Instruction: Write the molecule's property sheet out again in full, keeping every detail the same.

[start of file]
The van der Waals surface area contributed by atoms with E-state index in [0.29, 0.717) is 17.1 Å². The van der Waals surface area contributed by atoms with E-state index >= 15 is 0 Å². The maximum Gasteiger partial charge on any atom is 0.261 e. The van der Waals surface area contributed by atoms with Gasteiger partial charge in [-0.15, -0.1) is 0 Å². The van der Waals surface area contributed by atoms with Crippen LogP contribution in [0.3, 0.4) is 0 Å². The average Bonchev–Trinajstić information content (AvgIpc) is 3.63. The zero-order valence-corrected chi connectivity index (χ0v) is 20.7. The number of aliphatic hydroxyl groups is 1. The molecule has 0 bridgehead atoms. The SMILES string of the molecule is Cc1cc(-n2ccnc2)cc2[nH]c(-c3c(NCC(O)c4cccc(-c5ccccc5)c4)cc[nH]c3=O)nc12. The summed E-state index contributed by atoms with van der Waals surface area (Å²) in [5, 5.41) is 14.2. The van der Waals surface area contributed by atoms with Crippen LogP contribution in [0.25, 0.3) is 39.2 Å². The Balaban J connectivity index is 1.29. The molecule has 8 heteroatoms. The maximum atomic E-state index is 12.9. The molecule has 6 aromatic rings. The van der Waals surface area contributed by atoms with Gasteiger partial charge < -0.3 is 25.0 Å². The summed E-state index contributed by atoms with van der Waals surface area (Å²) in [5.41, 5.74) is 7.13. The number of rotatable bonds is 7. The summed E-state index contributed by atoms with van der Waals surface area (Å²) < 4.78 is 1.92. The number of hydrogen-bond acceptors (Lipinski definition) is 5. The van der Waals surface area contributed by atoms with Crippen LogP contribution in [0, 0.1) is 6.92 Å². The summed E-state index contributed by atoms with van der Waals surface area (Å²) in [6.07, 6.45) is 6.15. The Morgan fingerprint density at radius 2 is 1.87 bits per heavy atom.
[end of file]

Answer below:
The van der Waals surface area contributed by atoms with E-state index in [0.29, 0.717) is 17.1 Å². The van der Waals surface area contributed by atoms with E-state index >= 15 is 0 Å². The maximum Gasteiger partial charge on any atom is 0.261 e. The van der Waals surface area contributed by atoms with Gasteiger partial charge in [-0.15, -0.1) is 0 Å². The van der Waals surface area contributed by atoms with Crippen LogP contribution in [0.3, 0.4) is 0 Å². The average Bonchev–Trinajstić information content (AvgIpc) is 3.63. The zero-order valence-corrected chi connectivity index (χ0v) is 20.7. The number of aliphatic hydroxyl groups is 1. The molecule has 0 bridgehead atoms. The SMILES string of the molecule is Cc1cc(-n2ccnc2)cc2[nH]c(-c3c(NCC(O)c4cccc(-c5ccccc5)c4)cc[nH]c3=O)nc12. The summed E-state index contributed by atoms with van der Waals surface area (Å²) in [5, 5.41) is 14.2. The van der Waals surface area contributed by atoms with Crippen LogP contribution in [0.25, 0.3) is 39.2 Å². The Balaban J connectivity index is 1.29. The molecule has 8 heteroatoms. The maximum atomic E-state index is 12.9. The molecule has 6 aromatic rings. The van der Waals surface area contributed by atoms with Gasteiger partial charge < -0.3 is 25.0 Å². The summed E-state index contributed by atoms with van der Waals surface area (Å²) in [5.41, 5.74) is 7.13. The number of rotatable bonds is 7. The summed E-state index contributed by atoms with van der Waals surface area (Å²) < 4.78 is 1.92. The number of hydrogen-bond acceptors (Lipinski definition) is 5. The van der Waals surface area contributed by atoms with Crippen LogP contribution in [0, 0.1) is 6.92 Å². The summed E-state index contributed by atoms with van der Waals surface area (Å²) in [6.07, 6.45) is 6.15. The Morgan fingerprint density at radius 2 is 1.87 bits per heavy atom.